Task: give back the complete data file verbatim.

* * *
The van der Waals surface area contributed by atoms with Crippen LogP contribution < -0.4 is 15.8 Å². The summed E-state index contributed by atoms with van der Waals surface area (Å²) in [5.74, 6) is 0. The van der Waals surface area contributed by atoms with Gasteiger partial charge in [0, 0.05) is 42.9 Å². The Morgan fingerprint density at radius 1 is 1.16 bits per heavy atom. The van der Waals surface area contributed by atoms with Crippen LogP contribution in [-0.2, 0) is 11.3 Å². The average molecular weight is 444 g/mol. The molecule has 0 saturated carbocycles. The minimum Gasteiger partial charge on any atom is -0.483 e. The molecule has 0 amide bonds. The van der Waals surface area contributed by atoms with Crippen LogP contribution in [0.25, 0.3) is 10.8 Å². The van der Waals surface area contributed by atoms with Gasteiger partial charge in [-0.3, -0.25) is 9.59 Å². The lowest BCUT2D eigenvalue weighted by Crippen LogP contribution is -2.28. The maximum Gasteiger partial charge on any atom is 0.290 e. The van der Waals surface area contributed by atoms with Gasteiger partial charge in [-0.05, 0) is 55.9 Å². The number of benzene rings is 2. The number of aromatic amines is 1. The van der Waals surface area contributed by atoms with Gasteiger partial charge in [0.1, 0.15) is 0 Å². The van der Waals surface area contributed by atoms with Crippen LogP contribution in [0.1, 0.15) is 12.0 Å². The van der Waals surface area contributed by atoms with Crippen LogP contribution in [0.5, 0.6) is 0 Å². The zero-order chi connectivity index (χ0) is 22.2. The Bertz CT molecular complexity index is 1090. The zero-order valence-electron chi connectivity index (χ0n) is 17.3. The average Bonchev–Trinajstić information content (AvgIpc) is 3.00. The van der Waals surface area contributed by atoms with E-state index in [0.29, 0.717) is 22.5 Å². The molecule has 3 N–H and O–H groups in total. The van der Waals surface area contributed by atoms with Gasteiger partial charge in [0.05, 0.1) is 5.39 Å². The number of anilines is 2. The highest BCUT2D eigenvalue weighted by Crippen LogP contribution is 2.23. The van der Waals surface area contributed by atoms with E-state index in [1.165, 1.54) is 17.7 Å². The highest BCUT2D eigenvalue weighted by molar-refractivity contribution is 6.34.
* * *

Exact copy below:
The van der Waals surface area contributed by atoms with Crippen LogP contribution < -0.4 is 15.8 Å². The summed E-state index contributed by atoms with van der Waals surface area (Å²) in [5.74, 6) is 0. The van der Waals surface area contributed by atoms with Gasteiger partial charge in [0, 0.05) is 42.9 Å². The Morgan fingerprint density at radius 1 is 1.16 bits per heavy atom. The van der Waals surface area contributed by atoms with Crippen LogP contribution in [-0.2, 0) is 11.3 Å². The average molecular weight is 444 g/mol. The molecule has 0 saturated carbocycles. The minimum Gasteiger partial charge on any atom is -0.483 e. The molecule has 0 amide bonds. The van der Waals surface area contributed by atoms with Crippen LogP contribution in [0.25, 0.3) is 10.8 Å². The van der Waals surface area contributed by atoms with Gasteiger partial charge in [-0.3, -0.25) is 9.59 Å². The lowest BCUT2D eigenvalue weighted by Crippen LogP contribution is -2.28. The maximum Gasteiger partial charge on any atom is 0.290 e. The van der Waals surface area contributed by atoms with Gasteiger partial charge in [-0.05, 0) is 55.9 Å². The number of benzene rings is 2. The number of aromatic amines is 1. The van der Waals surface area contributed by atoms with Gasteiger partial charge in [0.1, 0.15) is 0 Å². The van der Waals surface area contributed by atoms with Crippen LogP contribution in [0.1, 0.15) is 12.0 Å². The van der Waals surface area contributed by atoms with Crippen LogP contribution in [0.5, 0.6) is 0 Å². The zero-order chi connectivity index (χ0) is 22.2. The Bertz CT molecular complexity index is 1090. The zero-order valence-electron chi connectivity index (χ0n) is 17.3. The average Bonchev–Trinajstić information content (AvgIpc) is 3.00. The van der Waals surface area contributed by atoms with E-state index in [0.29, 0.717) is 22.5 Å². The molecule has 3 N–H and O–H groups in total. The van der Waals surface area contributed by atoms with Gasteiger partial charge in [0.05, 0.1) is 5.39 Å². The number of anilines is 2. The highest BCUT2D eigenvalue weighted by Crippen LogP contribution is 2.23. The van der Waals surface area contributed by atoms with E-state index in [1.165, 1.54) is 17.7 Å². The highest BCUT2D eigenvalue weighted by molar-refractivity contribution is 6.34.